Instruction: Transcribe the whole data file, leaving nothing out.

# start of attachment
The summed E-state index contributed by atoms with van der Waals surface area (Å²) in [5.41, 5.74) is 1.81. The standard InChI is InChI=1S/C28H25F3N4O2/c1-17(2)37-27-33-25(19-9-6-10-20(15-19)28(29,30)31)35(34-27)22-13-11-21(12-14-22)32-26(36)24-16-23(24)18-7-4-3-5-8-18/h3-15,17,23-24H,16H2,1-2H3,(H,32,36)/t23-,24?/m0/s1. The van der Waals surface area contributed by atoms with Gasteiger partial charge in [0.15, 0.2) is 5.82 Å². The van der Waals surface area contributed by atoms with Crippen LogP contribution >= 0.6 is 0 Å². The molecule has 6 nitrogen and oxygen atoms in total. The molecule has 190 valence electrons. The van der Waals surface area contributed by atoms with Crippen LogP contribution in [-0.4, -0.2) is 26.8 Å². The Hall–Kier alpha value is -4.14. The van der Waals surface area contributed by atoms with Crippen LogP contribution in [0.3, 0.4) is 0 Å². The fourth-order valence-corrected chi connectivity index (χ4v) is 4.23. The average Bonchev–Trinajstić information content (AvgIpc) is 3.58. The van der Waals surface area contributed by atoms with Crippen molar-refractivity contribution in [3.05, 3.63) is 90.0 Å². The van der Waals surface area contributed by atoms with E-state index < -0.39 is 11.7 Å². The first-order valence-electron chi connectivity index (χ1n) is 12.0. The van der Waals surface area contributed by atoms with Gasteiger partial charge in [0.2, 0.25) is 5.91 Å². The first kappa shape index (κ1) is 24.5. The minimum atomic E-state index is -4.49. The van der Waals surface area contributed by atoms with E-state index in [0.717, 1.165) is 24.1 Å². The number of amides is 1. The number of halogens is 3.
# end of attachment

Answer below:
The summed E-state index contributed by atoms with van der Waals surface area (Å²) in [5.41, 5.74) is 1.81. The standard InChI is InChI=1S/C28H25F3N4O2/c1-17(2)37-27-33-25(19-9-6-10-20(15-19)28(29,30)31)35(34-27)22-13-11-21(12-14-22)32-26(36)24-16-23(24)18-7-4-3-5-8-18/h3-15,17,23-24H,16H2,1-2H3,(H,32,36)/t23-,24?/m0/s1. The van der Waals surface area contributed by atoms with Gasteiger partial charge in [0.15, 0.2) is 5.82 Å². The van der Waals surface area contributed by atoms with Crippen LogP contribution >= 0.6 is 0 Å². The molecule has 6 nitrogen and oxygen atoms in total. The molecule has 190 valence electrons. The van der Waals surface area contributed by atoms with Crippen LogP contribution in [-0.4, -0.2) is 26.8 Å². The Hall–Kier alpha value is -4.14. The van der Waals surface area contributed by atoms with Crippen LogP contribution in [0.3, 0.4) is 0 Å². The fourth-order valence-corrected chi connectivity index (χ4v) is 4.23. The average Bonchev–Trinajstić information content (AvgIpc) is 3.58. The van der Waals surface area contributed by atoms with Crippen molar-refractivity contribution in [3.05, 3.63) is 90.0 Å². The van der Waals surface area contributed by atoms with E-state index < -0.39 is 11.7 Å². The first-order valence-electron chi connectivity index (χ1n) is 12.0. The van der Waals surface area contributed by atoms with Gasteiger partial charge in [0.2, 0.25) is 5.91 Å². The first kappa shape index (κ1) is 24.5. The minimum atomic E-state index is -4.49. The van der Waals surface area contributed by atoms with E-state index in [0.717, 1.165) is 24.1 Å². The number of amides is 1. The number of halogens is 3.